J.C.Staff Spring Shows

Hayate the Combat Butler 2nd Season

First Love Limited

Here’s how to watch good anime:

1) Find out what shows J.C.Staff is running this season.
2) Watch them.

Works for me!

Sure, you’ll occasionally run into a Louise or two that may make you question the wisdom of this method (feel free to drop those shows like flaming sockpuppets) but more often than not you’ll be rewarded with Nodame, or Toradora, or Shigofumi, or Potemayo.

Hayate Season 1 anime character designs

Back when Hayate the Combat Butler’s first season was running, the producers at J.C.Staff asked themselves, “Wait, why on earth is someone else doing this show? All the Kugimiya are supposed to belong to us!” So they obtained the contract for the second season, and gave it to Yoshiaki Iwasaki to direct. Mr. Iwasaki is the director of The Familiar of Zero (the first season, before the subsequent seasons descended into hell under a different director), as well as Skygirls and Bottle Fairy. He knows his lolis.

This series is now in the hands of J.C.Staff, where it truly belongs.

The first order of business was to make the character designs cuter and more brightly colored. What on earth is Jason talking about when he says J.C.Staff’s animation isn’t up to the level of Synergy’s? It could be that he means the consistency of the character models or the smoothness of the motion are better (I’ll have to rewatch the first season to make sure), but really, when it comes to character designs, the J.C.Staff ones are better.

Nagi from Hayate the Combat Butler manga volume 6, where the second season begins

The first season was more true to the manga in terms of visuals, but the manga character designs suffered from an imbalance in the face and portions of the anatomy, especially in the early volumes. I think people complained about the new designs because they got used to the old. Trust me on this, I’m an art school graduate and I am not at all biased against Synergy.

Hayate Season 2 anime character designs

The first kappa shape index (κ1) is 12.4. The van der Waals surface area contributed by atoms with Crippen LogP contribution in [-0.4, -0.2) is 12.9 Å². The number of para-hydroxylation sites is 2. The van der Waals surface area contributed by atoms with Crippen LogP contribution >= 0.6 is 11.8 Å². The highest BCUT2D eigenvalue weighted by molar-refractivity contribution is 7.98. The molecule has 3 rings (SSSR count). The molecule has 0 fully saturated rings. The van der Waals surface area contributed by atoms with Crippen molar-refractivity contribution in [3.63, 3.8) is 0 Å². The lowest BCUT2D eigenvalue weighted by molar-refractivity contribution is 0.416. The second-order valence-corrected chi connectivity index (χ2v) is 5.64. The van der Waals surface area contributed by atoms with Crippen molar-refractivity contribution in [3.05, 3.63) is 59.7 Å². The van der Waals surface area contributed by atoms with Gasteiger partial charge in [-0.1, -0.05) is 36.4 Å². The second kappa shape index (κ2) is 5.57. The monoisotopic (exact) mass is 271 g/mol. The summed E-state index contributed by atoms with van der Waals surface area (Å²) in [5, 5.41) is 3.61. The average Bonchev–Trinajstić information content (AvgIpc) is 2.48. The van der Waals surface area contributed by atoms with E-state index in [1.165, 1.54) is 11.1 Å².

Really, doesn’t this look so much better?

The second season begins with an OVA designed to reintroduce the characters. I lost interest in the first season when I found out it was going to be 50+ episodes with a lot of filler, but now that J.C.Staff is in control, it’s right back to the source… for now. In case you missed the OVA, the second season begins with the freestyle marathon from the beginning of Volume 6 of the manga.

After head butler Klaus suggests that Hayate is being a bad butler because his master Nagi is out of shape, Nagi makes a deal with him. Hayate will be fired unless he can train Nagi enough to win the race. But the race in question is the freestyle marathon, so named because you can win by beating up or outwitting your rivals instead of just outrunning them. And the participants form teams of two, meaning a partner gets to make up for his partner’s deficiencies.

I won’t spoil the outcome for you, but the episode sticks pretty close to the source, and the source isn’t a liability at times like it was with Magical Index (also a J.C.Staff show). And where it diverges from the source it makes sense. In the manga, Klaus helped Hayate by “fighting” another combat butler who tried to keep Hayate and Nagi from winning the race. But Klaus was trying to get Hayate fired, so it was okay to cut that scene from the anime. Another divergence came because this was the first episode, so characters who weren’t in the manga chapter had cameos in the anime as a reintroduction. Some people thought the reintroductions hurt the pacing, but I didn’t see a problem. It’s not like it was Indexified or anything.